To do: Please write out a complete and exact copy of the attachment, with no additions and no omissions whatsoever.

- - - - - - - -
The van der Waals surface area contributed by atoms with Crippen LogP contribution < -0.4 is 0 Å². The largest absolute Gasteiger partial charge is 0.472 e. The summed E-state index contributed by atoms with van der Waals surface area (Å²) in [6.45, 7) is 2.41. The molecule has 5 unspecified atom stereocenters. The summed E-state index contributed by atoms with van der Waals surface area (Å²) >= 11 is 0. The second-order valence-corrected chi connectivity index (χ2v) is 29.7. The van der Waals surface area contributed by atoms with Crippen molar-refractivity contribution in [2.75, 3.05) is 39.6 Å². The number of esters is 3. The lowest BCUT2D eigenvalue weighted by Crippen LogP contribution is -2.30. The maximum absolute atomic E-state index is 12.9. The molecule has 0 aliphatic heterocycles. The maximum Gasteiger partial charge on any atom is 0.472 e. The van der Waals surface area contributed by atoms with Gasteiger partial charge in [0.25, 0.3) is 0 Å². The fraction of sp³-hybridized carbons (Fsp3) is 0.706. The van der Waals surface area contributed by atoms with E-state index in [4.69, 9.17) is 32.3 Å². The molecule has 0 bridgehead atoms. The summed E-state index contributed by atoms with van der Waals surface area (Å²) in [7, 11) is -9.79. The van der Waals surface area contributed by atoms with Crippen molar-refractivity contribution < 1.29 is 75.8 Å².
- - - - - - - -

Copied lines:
The van der Waals surface area contributed by atoms with Crippen LogP contribution < -0.4 is 0 Å². The largest absolute Gasteiger partial charge is 0.472 e. The summed E-state index contributed by atoms with van der Waals surface area (Å²) in [6.45, 7) is 2.41. The molecule has 5 unspecified atom stereocenters. The summed E-state index contributed by atoms with van der Waals surface area (Å²) >= 11 is 0. The second-order valence-corrected chi connectivity index (χ2v) is 29.7. The van der Waals surface area contributed by atoms with Crippen molar-refractivity contribution in [2.75, 3.05) is 39.6 Å². The number of esters is 3. The lowest BCUT2D eigenvalue weighted by Crippen LogP contribution is -2.30. The maximum absolute atomic E-state index is 12.9. The molecule has 0 aliphatic heterocycles. The maximum Gasteiger partial charge on any atom is 0.472 e. The van der Waals surface area contributed by atoms with Gasteiger partial charge in [0.25, 0.3) is 0 Å². The fraction of sp³-hybridized carbons (Fsp3) is 0.706. The van der Waals surface area contributed by atoms with E-state index in [4.69, 9.17) is 32.3 Å². The molecule has 0 bridgehead atoms. The summed E-state index contributed by atoms with van der Waals surface area (Å²) in [7, 11) is -9.79. The van der Waals surface area contributed by atoms with Crippen molar-refractivity contribution < 1.29 is 75.8 Å².